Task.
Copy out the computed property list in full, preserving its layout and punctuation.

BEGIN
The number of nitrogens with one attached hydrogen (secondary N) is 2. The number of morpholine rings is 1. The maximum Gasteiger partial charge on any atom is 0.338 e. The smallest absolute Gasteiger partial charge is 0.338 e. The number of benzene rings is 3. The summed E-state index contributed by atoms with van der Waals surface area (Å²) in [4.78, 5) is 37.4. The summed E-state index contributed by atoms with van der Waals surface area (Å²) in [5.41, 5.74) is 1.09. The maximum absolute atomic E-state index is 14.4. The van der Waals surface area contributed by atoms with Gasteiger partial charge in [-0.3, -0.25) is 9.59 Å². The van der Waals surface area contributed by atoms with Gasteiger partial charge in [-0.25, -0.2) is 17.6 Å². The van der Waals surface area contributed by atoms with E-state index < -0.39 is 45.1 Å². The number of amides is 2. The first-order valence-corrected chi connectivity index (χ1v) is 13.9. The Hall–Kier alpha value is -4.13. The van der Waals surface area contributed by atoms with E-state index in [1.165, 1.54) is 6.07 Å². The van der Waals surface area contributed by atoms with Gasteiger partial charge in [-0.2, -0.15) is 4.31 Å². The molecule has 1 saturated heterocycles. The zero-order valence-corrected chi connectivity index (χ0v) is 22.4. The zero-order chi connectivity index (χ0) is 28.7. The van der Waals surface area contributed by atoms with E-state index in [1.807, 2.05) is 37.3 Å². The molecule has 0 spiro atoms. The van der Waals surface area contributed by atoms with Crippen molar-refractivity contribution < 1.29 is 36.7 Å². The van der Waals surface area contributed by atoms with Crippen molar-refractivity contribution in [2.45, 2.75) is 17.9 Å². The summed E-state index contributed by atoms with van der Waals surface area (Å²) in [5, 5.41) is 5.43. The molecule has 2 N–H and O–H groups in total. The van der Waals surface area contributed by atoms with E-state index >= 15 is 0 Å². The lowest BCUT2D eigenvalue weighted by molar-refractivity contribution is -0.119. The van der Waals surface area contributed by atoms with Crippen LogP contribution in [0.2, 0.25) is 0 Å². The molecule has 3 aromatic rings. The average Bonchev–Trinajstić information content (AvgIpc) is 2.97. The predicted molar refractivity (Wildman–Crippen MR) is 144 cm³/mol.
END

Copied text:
The number of nitrogens with one attached hydrogen (secondary N) is 2. The number of morpholine rings is 1. The maximum Gasteiger partial charge on any atom is 0.338 e. The smallest absolute Gasteiger partial charge is 0.338 e. The number of benzene rings is 3. The summed E-state index contributed by atoms with van der Waals surface area (Å²) in [4.78, 5) is 37.4. The summed E-state index contributed by atoms with van der Waals surface area (Å²) in [5.41, 5.74) is 1.09. The maximum absolute atomic E-state index is 14.4. The van der Waals surface area contributed by atoms with Gasteiger partial charge in [-0.3, -0.25) is 9.59 Å². The van der Waals surface area contributed by atoms with Gasteiger partial charge in [-0.25, -0.2) is 17.6 Å². The van der Waals surface area contributed by atoms with E-state index < -0.39 is 45.1 Å². The number of amides is 2. The first-order valence-corrected chi connectivity index (χ1v) is 13.9. The Hall–Kier alpha value is -4.13. The van der Waals surface area contributed by atoms with E-state index in [1.165, 1.54) is 6.07 Å². The van der Waals surface area contributed by atoms with Gasteiger partial charge in [-0.2, -0.15) is 4.31 Å². The molecule has 1 saturated heterocycles. The zero-order valence-corrected chi connectivity index (χ0v) is 22.4. The zero-order chi connectivity index (χ0) is 28.7. The van der Waals surface area contributed by atoms with E-state index in [1.807, 2.05) is 37.3 Å². The molecule has 0 spiro atoms. The van der Waals surface area contributed by atoms with Crippen molar-refractivity contribution < 1.29 is 36.7 Å². The van der Waals surface area contributed by atoms with Crippen molar-refractivity contribution in [2.45, 2.75) is 17.9 Å². The summed E-state index contributed by atoms with van der Waals surface area (Å²) in [5, 5.41) is 5.43. The molecule has 2 N–H and O–H groups in total. The van der Waals surface area contributed by atoms with E-state index >= 15 is 0 Å². The lowest BCUT2D eigenvalue weighted by molar-refractivity contribution is -0.119. The van der Waals surface area contributed by atoms with Crippen LogP contribution in [0.2, 0.25) is 0 Å². The molecule has 3 aromatic rings. The average Bonchev–Trinajstić information content (AvgIpc) is 2.97. The predicted molar refractivity (Wildman–Crippen MR) is 144 cm³/mol.